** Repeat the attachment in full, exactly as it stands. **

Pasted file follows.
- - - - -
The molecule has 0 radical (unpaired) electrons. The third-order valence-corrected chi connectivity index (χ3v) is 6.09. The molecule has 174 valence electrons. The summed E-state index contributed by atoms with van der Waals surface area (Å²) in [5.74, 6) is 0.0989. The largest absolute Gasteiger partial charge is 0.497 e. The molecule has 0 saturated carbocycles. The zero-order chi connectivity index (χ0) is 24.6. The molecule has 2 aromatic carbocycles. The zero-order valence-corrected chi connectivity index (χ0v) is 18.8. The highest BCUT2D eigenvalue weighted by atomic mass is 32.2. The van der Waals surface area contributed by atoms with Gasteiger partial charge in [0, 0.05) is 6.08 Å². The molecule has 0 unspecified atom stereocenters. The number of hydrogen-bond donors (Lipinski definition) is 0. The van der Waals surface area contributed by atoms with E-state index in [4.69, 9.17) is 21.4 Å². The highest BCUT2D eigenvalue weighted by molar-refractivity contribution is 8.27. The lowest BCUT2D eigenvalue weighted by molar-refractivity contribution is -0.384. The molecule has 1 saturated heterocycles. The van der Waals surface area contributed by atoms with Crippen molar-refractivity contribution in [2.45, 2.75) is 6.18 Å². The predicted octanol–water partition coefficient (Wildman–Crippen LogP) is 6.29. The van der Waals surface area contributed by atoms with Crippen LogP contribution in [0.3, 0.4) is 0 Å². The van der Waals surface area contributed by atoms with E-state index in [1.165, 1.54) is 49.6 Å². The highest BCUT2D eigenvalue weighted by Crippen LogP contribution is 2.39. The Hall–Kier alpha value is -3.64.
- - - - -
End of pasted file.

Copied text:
The molecule has 0 radical (unpaired) electrons. The third-order valence-corrected chi connectivity index (χ3v) is 6.09. The molecule has 174 valence electrons. The summed E-state index contributed by atoms with van der Waals surface area (Å²) in [5.74, 6) is 0.0989. The largest absolute Gasteiger partial charge is 0.497 e. The molecule has 0 saturated carbocycles. The zero-order chi connectivity index (χ0) is 24.6. The molecule has 2 aromatic carbocycles. The zero-order valence-corrected chi connectivity index (χ0v) is 18.8. The highest BCUT2D eigenvalue weighted by atomic mass is 32.2. The van der Waals surface area contributed by atoms with Gasteiger partial charge in [0, 0.05) is 6.08 Å². The molecule has 0 unspecified atom stereocenters. The number of hydrogen-bond donors (Lipinski definition) is 0. The van der Waals surface area contributed by atoms with E-state index in [4.69, 9.17) is 21.4 Å². The highest BCUT2D eigenvalue weighted by molar-refractivity contribution is 8.27. The lowest BCUT2D eigenvalue weighted by molar-refractivity contribution is -0.384. The molecule has 1 saturated heterocycles. The van der Waals surface area contributed by atoms with Crippen molar-refractivity contribution in [2.45, 2.75) is 6.18 Å². The predicted octanol–water partition coefficient (Wildman–Crippen LogP) is 6.29. The van der Waals surface area contributed by atoms with Crippen LogP contribution in [0.3, 0.4) is 0 Å². The van der Waals surface area contributed by atoms with E-state index in [1.165, 1.54) is 49.6 Å². The highest BCUT2D eigenvalue weighted by Crippen LogP contribution is 2.39. The Hall–Kier alpha value is -3.64.